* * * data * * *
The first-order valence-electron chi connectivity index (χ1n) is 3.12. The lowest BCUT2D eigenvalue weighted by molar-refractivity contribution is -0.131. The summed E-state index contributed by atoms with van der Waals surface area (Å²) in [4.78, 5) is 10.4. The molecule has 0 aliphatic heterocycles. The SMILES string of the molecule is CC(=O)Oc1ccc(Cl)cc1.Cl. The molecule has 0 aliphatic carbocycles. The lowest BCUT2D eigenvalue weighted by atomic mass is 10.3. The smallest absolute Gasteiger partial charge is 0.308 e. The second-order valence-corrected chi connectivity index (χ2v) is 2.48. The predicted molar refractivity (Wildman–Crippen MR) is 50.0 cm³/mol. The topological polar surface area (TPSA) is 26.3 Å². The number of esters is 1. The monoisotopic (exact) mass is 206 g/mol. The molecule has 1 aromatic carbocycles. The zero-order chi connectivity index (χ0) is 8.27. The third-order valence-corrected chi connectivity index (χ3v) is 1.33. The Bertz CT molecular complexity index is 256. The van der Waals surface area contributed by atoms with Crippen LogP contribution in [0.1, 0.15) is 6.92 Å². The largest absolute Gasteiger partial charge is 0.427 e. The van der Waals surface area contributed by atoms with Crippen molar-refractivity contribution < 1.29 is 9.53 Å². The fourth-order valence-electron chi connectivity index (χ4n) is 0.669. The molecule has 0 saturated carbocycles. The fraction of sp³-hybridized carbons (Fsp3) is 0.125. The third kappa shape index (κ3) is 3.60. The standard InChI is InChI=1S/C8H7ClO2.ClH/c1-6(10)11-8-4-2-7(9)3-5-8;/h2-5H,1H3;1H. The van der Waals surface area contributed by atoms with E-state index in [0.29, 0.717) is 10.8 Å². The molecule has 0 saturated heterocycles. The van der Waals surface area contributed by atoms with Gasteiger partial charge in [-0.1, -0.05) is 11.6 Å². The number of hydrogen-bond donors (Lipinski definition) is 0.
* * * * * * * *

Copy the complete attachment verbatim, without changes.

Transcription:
The first-order valence-electron chi connectivity index (χ1n) is 3.12. The lowest BCUT2D eigenvalue weighted by molar-refractivity contribution is -0.131. The summed E-state index contributed by atoms with van der Waals surface area (Å²) in [4.78, 5) is 10.4. The molecule has 0 aliphatic heterocycles. The SMILES string of the molecule is CC(=O)Oc1ccc(Cl)cc1.Cl. The molecule has 0 aliphatic carbocycles. The lowest BCUT2D eigenvalue weighted by atomic mass is 10.3. The smallest absolute Gasteiger partial charge is 0.308 e. The second-order valence-corrected chi connectivity index (χ2v) is 2.48. The predicted molar refractivity (Wildman–Crippen MR) is 50.0 cm³/mol. The topological polar surface area (TPSA) is 26.3 Å². The number of esters is 1. The monoisotopic (exact) mass is 206 g/mol. The molecule has 1 aromatic carbocycles. The zero-order chi connectivity index (χ0) is 8.27. The third-order valence-corrected chi connectivity index (χ3v) is 1.33. The Bertz CT molecular complexity index is 256. The van der Waals surface area contributed by atoms with Crippen LogP contribution in [0.1, 0.15) is 6.92 Å². The largest absolute Gasteiger partial charge is 0.427 e. The van der Waals surface area contributed by atoms with Crippen molar-refractivity contribution < 1.29 is 9.53 Å². The fourth-order valence-electron chi connectivity index (χ4n) is 0.669. The molecule has 0 saturated carbocycles. The fraction of sp³-hybridized carbons (Fsp3) is 0.125. The third kappa shape index (κ3) is 3.60. The standard InChI is InChI=1S/C8H7ClO2.ClH/c1-6(10)11-8-4-2-7(9)3-5-8;/h2-5H,1H3;1H. The van der Waals surface area contributed by atoms with E-state index in [0.29, 0.717) is 10.8 Å². The molecule has 0 saturated heterocycles. The van der Waals surface area contributed by atoms with Gasteiger partial charge in [-0.1, -0.05) is 11.6 Å². The number of hydrogen-bond donors (Lipinski definition) is 0.